After the rush of the holidays and indulgent foods, let’s take some time to rest, digest, and zoom in on a category of herbs called Bitters or Digestive Bitters. You may have heard of a few famous brands of bitters that are used as a flavorful addition to cocktails, but before the cocktail, these bitters were marketed for medicinal purposes.
The use of bitters can be traced back 2,000 years when wine was infused with roots, barks, and spices, and used as a digestive aid. Our modern diet is lacking in the bitter flavor, so it’s important to add it back in, whether by taking a tincture of bitters before every meal or incorporating more dandelion greens and arugula to our salads.
Bitters are herbs and foods that literally taste bitter, and they work best when you are able to taste them. Our tongues are loaded with bitter receptors! When these receptors are signaled by the taste of something bitter, the salivary glands, stomach, pancreas, and liver are encouraged to produce digestive juices and enzymes. They set the stage for digestion, and adequate digestion is essential in providing the body with what it needs to function well. Bitters can also benefit liver function, help in lowering blood sugar, stimulate appetite, and curb sweet cravings.
Some of the most common plants you’ll find in a bitter formula are Dandelion leaf and root, Gentian root, Angelica root, Yellow Dock root, Artichoke leaf, and Burdock root. Citrus peel is also commonly seen in many bitter blends.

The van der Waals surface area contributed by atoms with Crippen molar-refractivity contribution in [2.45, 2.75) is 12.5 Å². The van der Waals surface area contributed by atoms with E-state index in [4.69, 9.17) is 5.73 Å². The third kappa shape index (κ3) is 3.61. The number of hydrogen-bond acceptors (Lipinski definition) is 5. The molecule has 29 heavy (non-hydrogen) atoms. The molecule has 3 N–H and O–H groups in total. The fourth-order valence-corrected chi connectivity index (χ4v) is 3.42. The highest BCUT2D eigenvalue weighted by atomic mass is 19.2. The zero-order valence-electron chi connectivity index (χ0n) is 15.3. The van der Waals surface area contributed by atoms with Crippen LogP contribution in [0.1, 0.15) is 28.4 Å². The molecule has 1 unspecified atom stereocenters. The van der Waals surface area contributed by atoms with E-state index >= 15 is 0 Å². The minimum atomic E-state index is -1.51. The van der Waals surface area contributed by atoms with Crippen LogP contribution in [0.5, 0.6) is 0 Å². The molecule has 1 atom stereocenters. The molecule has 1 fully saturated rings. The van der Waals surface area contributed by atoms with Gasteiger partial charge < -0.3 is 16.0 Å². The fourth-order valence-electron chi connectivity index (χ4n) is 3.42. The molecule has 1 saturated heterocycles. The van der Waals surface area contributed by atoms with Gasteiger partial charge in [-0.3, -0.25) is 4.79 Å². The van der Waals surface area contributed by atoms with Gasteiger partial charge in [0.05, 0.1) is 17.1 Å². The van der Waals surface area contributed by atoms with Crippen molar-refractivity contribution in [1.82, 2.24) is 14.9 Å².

These herbs have varying properties, but they all have one thing in common–they are bitter to taste and stimulate the digestive fire. In many bitters products, you’ll also find familiar spices such as fennel, cardamom, and star anise. These are all warming to offset the cooling nature of the bitter herbs. They are known as carminatives, which can help dispel gas and reduce bloating.
You’ll find various bitters at all Peoples Rx locations. A favorite brand of mine is Urban Moonshine–they have a variety of flavors and a convenient spray that is easy to carry around. They also offer a vinegar extract for those who prefer not to take alcohol.
Another fun way to take bitters is to add them to mocktails! A splash of citrus bitters in sparkling water with some elderberry syrup or Dr. Mitchell’s fruit anthocyanins, and voilà! Delicious!
If you’re looking for a new wellness habit to start, try incorporating bitters into your daily routine. Your digestive tract will thank you!
Laurène Elliott-Deyris is an Herbalist and Wellness Specialist at Peoples. She received her training at The Wildflower School of Botanical Medicine in Austin and is furthering her clinical studies with the Eclectic School of Herbal Medicine program out of North Carolina.
**This article is not intended to be medical advice. Please consult your healthcare practitioner before use.**
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